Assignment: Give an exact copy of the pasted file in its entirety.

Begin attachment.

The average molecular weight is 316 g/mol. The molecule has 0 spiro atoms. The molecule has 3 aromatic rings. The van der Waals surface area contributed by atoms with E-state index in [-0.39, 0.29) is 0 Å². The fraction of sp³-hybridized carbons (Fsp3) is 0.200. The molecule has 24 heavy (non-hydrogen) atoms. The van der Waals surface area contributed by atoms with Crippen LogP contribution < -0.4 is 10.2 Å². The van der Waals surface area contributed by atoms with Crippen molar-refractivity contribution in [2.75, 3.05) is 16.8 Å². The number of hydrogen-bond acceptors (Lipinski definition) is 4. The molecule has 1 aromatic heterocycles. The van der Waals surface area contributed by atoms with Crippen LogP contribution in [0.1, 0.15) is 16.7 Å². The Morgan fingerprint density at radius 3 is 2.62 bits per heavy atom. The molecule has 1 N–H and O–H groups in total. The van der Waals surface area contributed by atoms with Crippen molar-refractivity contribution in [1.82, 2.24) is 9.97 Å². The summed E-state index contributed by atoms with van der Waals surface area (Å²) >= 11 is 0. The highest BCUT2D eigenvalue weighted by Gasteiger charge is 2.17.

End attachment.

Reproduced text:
The average molecular weight is 316 g/mol. The molecule has 0 spiro atoms. The molecule has 3 aromatic rings. The van der Waals surface area contributed by atoms with E-state index in [-0.39, 0.29) is 0 Å². The fraction of sp³-hybridized carbons (Fsp3) is 0.200. The molecule has 24 heavy (non-hydrogen) atoms. The van der Waals surface area contributed by atoms with Crippen LogP contribution < -0.4 is 10.2 Å². The van der Waals surface area contributed by atoms with Crippen molar-refractivity contribution in [2.75, 3.05) is 16.8 Å². The number of hydrogen-bond acceptors (Lipinski definition) is 4. The molecule has 1 aromatic heterocycles. The van der Waals surface area contributed by atoms with Crippen LogP contribution in [0.1, 0.15) is 16.7 Å². The Morgan fingerprint density at radius 3 is 2.62 bits per heavy atom. The molecule has 1 N–H and O–H groups in total. The van der Waals surface area contributed by atoms with Crippen molar-refractivity contribution in [1.82, 2.24) is 9.97 Å². The summed E-state index contributed by atoms with van der Waals surface area (Å²) >= 11 is 0. The highest BCUT2D eigenvalue weighted by Gasteiger charge is 2.17.